While I would love to give you some tips for this weekend’s stakes, my handicapping skills are admittedly abysmal. For more on the dimensions of each of these races, I give you to my Blood-Horse buddies Jason Shandler and Jack Shinar:

Natalma and Summer Stakes

Canadian Stakes

Northern Dancer

Woodbine Mile

Woodbine was also the feature of this week's That Handicapping Show on For the picks of Blood-Horse writers Jason Shandler and Tom LaMarra as well as Tim Holland, click here.
As for personal preference, I will be most looking forward to the Northern Dancer Stakes this weekend. The Northern Dancer is part of Woodbine’s excellent summer turf route program, which each year brings back the top older runners in Canada, as well as some regular ship ins, like Marsh Side. These are the types of runners (distance on the turf) least desired at stud in North America, which is fine by the racing fan in me, because that means we get to watch them do battle year after year rather than head to the breeding shed; the true definition of competitive sport. Stalwarts of this program that will compete Sunday include Marsh Side, Windward Islands, and Spice Route.

As a quick aside, I would ask you to take a glance at the purses of the undercard races this weekend at Woodbine. We have maiden races for almost $70,000, allowances races for over $70,000, and some claiming events worth almost double their tag. Almost anyone can host a few expensive stakes, but this is the type of purse structure that keeps horsemen going day in and day out. These high purses contribute to attracting the leading runners from around the world, who come to Woodbine with their connections and inject more money into our industry. All of this creates a cyclical effect that results in high quality Canadian racing year after year.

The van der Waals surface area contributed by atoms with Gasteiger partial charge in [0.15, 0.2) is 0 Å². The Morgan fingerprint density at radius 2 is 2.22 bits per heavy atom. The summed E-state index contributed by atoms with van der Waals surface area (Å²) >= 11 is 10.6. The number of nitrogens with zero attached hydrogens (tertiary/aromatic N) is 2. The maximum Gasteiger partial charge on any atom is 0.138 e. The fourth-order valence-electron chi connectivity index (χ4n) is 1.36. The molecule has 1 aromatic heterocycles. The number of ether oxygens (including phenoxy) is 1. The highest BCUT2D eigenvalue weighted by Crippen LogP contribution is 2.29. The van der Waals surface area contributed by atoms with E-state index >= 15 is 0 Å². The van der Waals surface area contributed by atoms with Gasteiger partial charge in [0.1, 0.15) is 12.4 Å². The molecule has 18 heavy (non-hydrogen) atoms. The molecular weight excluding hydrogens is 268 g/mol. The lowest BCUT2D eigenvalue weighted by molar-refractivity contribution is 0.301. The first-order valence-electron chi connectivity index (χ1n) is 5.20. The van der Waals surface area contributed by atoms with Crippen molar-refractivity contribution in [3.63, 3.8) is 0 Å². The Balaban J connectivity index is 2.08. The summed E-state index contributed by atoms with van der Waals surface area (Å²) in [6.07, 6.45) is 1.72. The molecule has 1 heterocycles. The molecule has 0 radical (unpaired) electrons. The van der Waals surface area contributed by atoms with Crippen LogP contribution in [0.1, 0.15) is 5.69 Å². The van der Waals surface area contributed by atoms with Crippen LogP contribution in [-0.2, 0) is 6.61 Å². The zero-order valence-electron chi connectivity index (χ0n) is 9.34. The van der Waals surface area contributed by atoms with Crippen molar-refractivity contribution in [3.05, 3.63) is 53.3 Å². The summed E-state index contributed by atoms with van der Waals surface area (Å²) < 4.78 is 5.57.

For full entries, visit For more information about Woodbine, visit

Thursday, September 16, 2010

Irish National Stud

On Tuesday, I had the pleasure of visiting the Irish National Stud. In addition to being a stalwart at the top of the Irish (and global) Thoroughbred industry, the National Stud is a tourism hallmark in Ireland. I was surprised (and thoroughly impressed) to learn that the National Stud accomodates over 140,000 tourists per year.

The Flying Start tour began with a visit to the stallion yard, where we saw Art Connoisseur, Indian Haven, Jeremy, Verglas, and last but definitely not least, Invincible Spirit. Already a champion sire, Invincible Spirit certainly looked the part. He is an incredibly powerful and well-balanced horse, with no apparent flaw to my learning eye.